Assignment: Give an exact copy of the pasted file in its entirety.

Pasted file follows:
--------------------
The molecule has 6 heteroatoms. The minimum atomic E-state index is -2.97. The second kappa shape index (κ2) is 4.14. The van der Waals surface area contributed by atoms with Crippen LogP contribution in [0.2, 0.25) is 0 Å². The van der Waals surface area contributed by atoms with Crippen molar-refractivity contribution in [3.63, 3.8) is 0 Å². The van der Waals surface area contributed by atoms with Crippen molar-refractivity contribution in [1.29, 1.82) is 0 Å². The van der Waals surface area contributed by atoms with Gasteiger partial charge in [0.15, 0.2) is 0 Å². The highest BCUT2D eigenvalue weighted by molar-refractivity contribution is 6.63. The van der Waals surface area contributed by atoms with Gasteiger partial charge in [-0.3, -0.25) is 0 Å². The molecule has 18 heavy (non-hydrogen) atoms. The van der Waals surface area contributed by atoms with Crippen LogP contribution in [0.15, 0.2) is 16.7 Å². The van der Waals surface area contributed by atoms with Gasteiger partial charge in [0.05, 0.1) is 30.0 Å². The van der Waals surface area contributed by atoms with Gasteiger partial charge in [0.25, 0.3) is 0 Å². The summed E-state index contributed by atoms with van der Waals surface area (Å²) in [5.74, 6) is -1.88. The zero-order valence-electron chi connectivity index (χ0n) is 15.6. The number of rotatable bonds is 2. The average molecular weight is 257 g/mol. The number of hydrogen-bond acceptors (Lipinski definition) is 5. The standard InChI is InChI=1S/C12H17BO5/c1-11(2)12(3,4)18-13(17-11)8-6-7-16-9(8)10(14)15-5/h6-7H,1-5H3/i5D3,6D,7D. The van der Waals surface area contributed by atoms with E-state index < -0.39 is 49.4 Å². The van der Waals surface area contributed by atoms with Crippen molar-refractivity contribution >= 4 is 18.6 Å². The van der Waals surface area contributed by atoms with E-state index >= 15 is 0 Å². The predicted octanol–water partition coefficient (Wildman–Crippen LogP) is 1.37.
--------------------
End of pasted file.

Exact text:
The molecule has 6 heteroatoms. The minimum atomic E-state index is -2.97. The second kappa shape index (κ2) is 4.14. The van der Waals surface area contributed by atoms with Crippen LogP contribution in [0.2, 0.25) is 0 Å². The van der Waals surface area contributed by atoms with Crippen molar-refractivity contribution in [3.63, 3.8) is 0 Å². The van der Waals surface area contributed by atoms with Crippen molar-refractivity contribution in [1.29, 1.82) is 0 Å². The van der Waals surface area contributed by atoms with Gasteiger partial charge in [0.15, 0.2) is 0 Å². The highest BCUT2D eigenvalue weighted by molar-refractivity contribution is 6.63. The van der Waals surface area contributed by atoms with Gasteiger partial charge in [-0.3, -0.25) is 0 Å². The molecule has 18 heavy (non-hydrogen) atoms. The van der Waals surface area contributed by atoms with Crippen LogP contribution in [0.15, 0.2) is 16.7 Å². The van der Waals surface area contributed by atoms with Gasteiger partial charge in [0.05, 0.1) is 30.0 Å². The van der Waals surface area contributed by atoms with Gasteiger partial charge in [0.25, 0.3) is 0 Å². The summed E-state index contributed by atoms with van der Waals surface area (Å²) in [5.74, 6) is -1.88. The zero-order valence-electron chi connectivity index (χ0n) is 15.6. The number of rotatable bonds is 2. The average molecular weight is 257 g/mol. The number of hydrogen-bond acceptors (Lipinski definition) is 5. The standard InChI is InChI=1S/C12H17BO5/c1-11(2)12(3,4)18-13(17-11)8-6-7-16-9(8)10(14)15-5/h6-7H,1-5H3/i5D3,6D,7D. The van der Waals surface area contributed by atoms with E-state index < -0.39 is 49.4 Å². The van der Waals surface area contributed by atoms with Crippen molar-refractivity contribution >= 4 is 18.6 Å². The van der Waals surface area contributed by atoms with E-state index >= 15 is 0 Å². The predicted octanol–water partition coefficient (Wildman–Crippen LogP) is 1.37.